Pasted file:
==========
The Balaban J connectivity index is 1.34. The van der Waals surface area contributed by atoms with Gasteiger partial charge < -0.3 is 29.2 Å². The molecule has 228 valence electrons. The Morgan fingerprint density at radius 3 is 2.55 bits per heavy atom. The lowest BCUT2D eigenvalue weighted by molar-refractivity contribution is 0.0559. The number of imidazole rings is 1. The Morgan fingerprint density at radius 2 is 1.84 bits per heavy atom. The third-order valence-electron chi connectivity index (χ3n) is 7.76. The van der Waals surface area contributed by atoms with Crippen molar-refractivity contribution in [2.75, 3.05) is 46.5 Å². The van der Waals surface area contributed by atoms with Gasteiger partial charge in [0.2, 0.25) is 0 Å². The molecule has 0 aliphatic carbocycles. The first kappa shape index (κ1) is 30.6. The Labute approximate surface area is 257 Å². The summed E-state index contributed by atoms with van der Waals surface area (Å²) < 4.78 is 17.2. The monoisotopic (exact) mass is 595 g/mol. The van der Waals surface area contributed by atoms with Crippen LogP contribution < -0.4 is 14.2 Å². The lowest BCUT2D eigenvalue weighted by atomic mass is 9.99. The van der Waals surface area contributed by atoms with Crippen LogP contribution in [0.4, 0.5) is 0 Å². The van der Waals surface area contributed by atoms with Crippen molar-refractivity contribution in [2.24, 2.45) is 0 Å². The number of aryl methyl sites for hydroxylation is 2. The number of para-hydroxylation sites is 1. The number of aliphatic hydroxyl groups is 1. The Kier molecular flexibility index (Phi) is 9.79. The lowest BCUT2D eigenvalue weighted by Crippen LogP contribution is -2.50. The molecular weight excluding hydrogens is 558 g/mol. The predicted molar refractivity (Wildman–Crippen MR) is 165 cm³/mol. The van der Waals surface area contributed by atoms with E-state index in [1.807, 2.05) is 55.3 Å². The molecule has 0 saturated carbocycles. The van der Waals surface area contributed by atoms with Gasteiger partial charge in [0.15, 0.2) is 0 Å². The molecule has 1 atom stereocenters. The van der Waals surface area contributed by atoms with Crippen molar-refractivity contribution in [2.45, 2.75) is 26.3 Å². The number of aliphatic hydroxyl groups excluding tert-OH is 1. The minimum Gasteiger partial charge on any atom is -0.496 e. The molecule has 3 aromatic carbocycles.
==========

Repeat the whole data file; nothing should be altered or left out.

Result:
The Balaban J connectivity index is 1.34. The van der Waals surface area contributed by atoms with Gasteiger partial charge < -0.3 is 29.2 Å². The molecule has 228 valence electrons. The Morgan fingerprint density at radius 3 is 2.55 bits per heavy atom. The lowest BCUT2D eigenvalue weighted by molar-refractivity contribution is 0.0559. The number of imidazole rings is 1. The Morgan fingerprint density at radius 2 is 1.84 bits per heavy atom. The third-order valence-electron chi connectivity index (χ3n) is 7.76. The van der Waals surface area contributed by atoms with Crippen molar-refractivity contribution in [2.75, 3.05) is 46.5 Å². The van der Waals surface area contributed by atoms with Gasteiger partial charge in [0.2, 0.25) is 0 Å². The molecule has 0 aliphatic carbocycles. The first kappa shape index (κ1) is 30.6. The Labute approximate surface area is 257 Å². The summed E-state index contributed by atoms with van der Waals surface area (Å²) < 4.78 is 17.2. The monoisotopic (exact) mass is 595 g/mol. The van der Waals surface area contributed by atoms with Crippen LogP contribution < -0.4 is 14.2 Å². The lowest BCUT2D eigenvalue weighted by atomic mass is 9.99. The van der Waals surface area contributed by atoms with Crippen LogP contribution in [0.4, 0.5) is 0 Å². The van der Waals surface area contributed by atoms with Crippen molar-refractivity contribution in [2.24, 2.45) is 0 Å². The number of aryl methyl sites for hydroxylation is 2. The number of para-hydroxylation sites is 1. The number of aliphatic hydroxyl groups is 1. The Kier molecular flexibility index (Phi) is 9.79. The lowest BCUT2D eigenvalue weighted by Crippen LogP contribution is -2.50. The molecular weight excluding hydrogens is 558 g/mol. The predicted molar refractivity (Wildman–Crippen MR) is 165 cm³/mol. The van der Waals surface area contributed by atoms with E-state index in [1.807, 2.05) is 55.3 Å². The molecule has 0 saturated carbocycles. The van der Waals surface area contributed by atoms with Gasteiger partial charge in [0.15, 0.2) is 0 Å². The molecule has 1 atom stereocenters. The van der Waals surface area contributed by atoms with Crippen molar-refractivity contribution in [2.45, 2.75) is 26.3 Å². The number of aliphatic hydroxyl groups excluding tert-OH is 1. The minimum Gasteiger partial charge on any atom is -0.496 e. The molecule has 3 aromatic carbocycles.